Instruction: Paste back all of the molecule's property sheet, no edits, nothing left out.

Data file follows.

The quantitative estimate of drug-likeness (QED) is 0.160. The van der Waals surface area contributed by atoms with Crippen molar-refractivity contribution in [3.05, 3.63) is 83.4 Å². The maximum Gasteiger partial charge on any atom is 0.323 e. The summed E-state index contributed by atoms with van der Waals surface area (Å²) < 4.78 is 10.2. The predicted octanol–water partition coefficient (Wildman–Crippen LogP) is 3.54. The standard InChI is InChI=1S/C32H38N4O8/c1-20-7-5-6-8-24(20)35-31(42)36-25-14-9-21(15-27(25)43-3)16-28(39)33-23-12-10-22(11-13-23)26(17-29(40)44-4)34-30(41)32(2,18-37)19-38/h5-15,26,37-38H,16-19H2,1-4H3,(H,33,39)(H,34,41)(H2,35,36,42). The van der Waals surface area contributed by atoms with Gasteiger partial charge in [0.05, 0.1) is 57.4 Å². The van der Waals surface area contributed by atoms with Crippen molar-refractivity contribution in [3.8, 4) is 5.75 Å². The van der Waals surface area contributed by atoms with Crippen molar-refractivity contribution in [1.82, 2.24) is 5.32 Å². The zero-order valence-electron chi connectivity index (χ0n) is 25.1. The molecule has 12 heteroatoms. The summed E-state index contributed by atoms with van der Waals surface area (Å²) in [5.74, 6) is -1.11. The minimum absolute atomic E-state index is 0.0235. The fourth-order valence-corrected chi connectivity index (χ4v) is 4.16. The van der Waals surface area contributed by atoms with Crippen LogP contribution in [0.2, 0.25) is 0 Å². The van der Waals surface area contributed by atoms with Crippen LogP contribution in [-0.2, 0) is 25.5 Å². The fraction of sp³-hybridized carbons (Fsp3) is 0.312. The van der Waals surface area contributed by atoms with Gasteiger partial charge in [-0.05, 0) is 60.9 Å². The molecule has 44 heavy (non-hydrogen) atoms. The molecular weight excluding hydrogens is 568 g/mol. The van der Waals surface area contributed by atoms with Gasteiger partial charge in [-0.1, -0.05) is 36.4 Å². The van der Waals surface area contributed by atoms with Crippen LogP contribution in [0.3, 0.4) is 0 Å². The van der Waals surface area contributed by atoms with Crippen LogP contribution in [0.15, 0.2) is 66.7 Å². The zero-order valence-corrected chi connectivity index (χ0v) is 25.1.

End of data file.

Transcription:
The quantitative estimate of drug-likeness (QED) is 0.160. The van der Waals surface area contributed by atoms with Crippen molar-refractivity contribution in [3.05, 3.63) is 83.4 Å². The maximum Gasteiger partial charge on any atom is 0.323 e. The summed E-state index contributed by atoms with van der Waals surface area (Å²) < 4.78 is 10.2. The predicted octanol–water partition coefficient (Wildman–Crippen LogP) is 3.54. The standard InChI is InChI=1S/C32H38N4O8/c1-20-7-5-6-8-24(20)35-31(42)36-25-14-9-21(15-27(25)43-3)16-28(39)33-23-12-10-22(11-13-23)26(17-29(40)44-4)34-30(41)32(2,18-37)19-38/h5-15,26,37-38H,16-19H2,1-4H3,(H,33,39)(H,34,41)(H2,35,36,42). The van der Waals surface area contributed by atoms with Gasteiger partial charge in [0.05, 0.1) is 57.4 Å². The van der Waals surface area contributed by atoms with Crippen molar-refractivity contribution in [3.8, 4) is 5.75 Å². The van der Waals surface area contributed by atoms with Crippen molar-refractivity contribution in [1.82, 2.24) is 5.32 Å². The zero-order valence-electron chi connectivity index (χ0n) is 25.1. The molecule has 12 heteroatoms. The summed E-state index contributed by atoms with van der Waals surface area (Å²) in [5.74, 6) is -1.11. The minimum absolute atomic E-state index is 0.0235. The fourth-order valence-corrected chi connectivity index (χ4v) is 4.16. The van der Waals surface area contributed by atoms with Crippen LogP contribution in [0.2, 0.25) is 0 Å². The van der Waals surface area contributed by atoms with Crippen LogP contribution in [-0.2, 0) is 25.5 Å². The fraction of sp³-hybridized carbons (Fsp3) is 0.312. The van der Waals surface area contributed by atoms with Gasteiger partial charge in [-0.05, 0) is 60.9 Å². The molecule has 44 heavy (non-hydrogen) atoms. The molecular weight excluding hydrogens is 568 g/mol. The van der Waals surface area contributed by atoms with Gasteiger partial charge in [-0.1, -0.05) is 36.4 Å². The van der Waals surface area contributed by atoms with Crippen LogP contribution in [0.3, 0.4) is 0 Å². The van der Waals surface area contributed by atoms with Crippen LogP contribution in [0.15, 0.2) is 66.7 Å². The zero-order valence-corrected chi connectivity index (χ0v) is 25.1.